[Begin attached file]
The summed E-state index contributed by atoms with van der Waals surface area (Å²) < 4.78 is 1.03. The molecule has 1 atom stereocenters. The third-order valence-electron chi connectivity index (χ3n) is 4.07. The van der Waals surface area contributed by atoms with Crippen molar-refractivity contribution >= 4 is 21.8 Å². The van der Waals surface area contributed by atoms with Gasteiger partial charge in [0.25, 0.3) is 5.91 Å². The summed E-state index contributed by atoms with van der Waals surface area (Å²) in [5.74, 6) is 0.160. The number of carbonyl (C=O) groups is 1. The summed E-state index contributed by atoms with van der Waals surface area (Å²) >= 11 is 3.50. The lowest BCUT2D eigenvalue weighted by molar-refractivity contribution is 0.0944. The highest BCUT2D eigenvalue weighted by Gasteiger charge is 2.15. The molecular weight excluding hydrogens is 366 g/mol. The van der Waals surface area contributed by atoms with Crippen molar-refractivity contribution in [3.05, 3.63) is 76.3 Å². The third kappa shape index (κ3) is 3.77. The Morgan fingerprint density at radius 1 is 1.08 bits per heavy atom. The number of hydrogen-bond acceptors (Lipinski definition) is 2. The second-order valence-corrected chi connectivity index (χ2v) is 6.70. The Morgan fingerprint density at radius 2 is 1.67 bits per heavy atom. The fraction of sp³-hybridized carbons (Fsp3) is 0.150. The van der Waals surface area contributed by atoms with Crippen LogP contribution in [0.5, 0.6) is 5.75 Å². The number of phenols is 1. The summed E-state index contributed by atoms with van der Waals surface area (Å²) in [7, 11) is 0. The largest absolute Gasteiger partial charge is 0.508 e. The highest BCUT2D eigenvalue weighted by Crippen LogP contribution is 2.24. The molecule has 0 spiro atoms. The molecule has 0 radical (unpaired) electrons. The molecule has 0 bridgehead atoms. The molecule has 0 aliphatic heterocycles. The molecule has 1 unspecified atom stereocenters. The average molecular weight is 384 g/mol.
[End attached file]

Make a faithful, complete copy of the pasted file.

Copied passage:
The summed E-state index contributed by atoms with van der Waals surface area (Å²) < 4.78 is 1.03. The molecule has 1 atom stereocenters. The third-order valence-electron chi connectivity index (χ3n) is 4.07. The van der Waals surface area contributed by atoms with Crippen molar-refractivity contribution >= 4 is 21.8 Å². The van der Waals surface area contributed by atoms with Gasteiger partial charge in [0.25, 0.3) is 5.91 Å². The summed E-state index contributed by atoms with van der Waals surface area (Å²) in [5.74, 6) is 0.160. The number of carbonyl (C=O) groups is 1. The summed E-state index contributed by atoms with van der Waals surface area (Å²) >= 11 is 3.50. The lowest BCUT2D eigenvalue weighted by molar-refractivity contribution is 0.0944. The highest BCUT2D eigenvalue weighted by Gasteiger charge is 2.15. The molecular weight excluding hydrogens is 366 g/mol. The van der Waals surface area contributed by atoms with Crippen molar-refractivity contribution in [3.05, 3.63) is 76.3 Å². The third kappa shape index (κ3) is 3.77. The Morgan fingerprint density at radius 1 is 1.08 bits per heavy atom. The number of hydrogen-bond acceptors (Lipinski definition) is 2. The second-order valence-corrected chi connectivity index (χ2v) is 6.70. The Morgan fingerprint density at radius 2 is 1.67 bits per heavy atom. The fraction of sp³-hybridized carbons (Fsp3) is 0.150. The van der Waals surface area contributed by atoms with Crippen LogP contribution in [0.5, 0.6) is 5.75 Å². The number of phenols is 1. The summed E-state index contributed by atoms with van der Waals surface area (Å²) in [7, 11) is 0. The largest absolute Gasteiger partial charge is 0.508 e. The highest BCUT2D eigenvalue weighted by Crippen LogP contribution is 2.24. The molecule has 0 spiro atoms. The molecule has 0 radical (unpaired) electrons. The molecule has 0 bridgehead atoms. The molecule has 0 aliphatic heterocycles. The molecule has 1 unspecified atom stereocenters. The average molecular weight is 384 g/mol.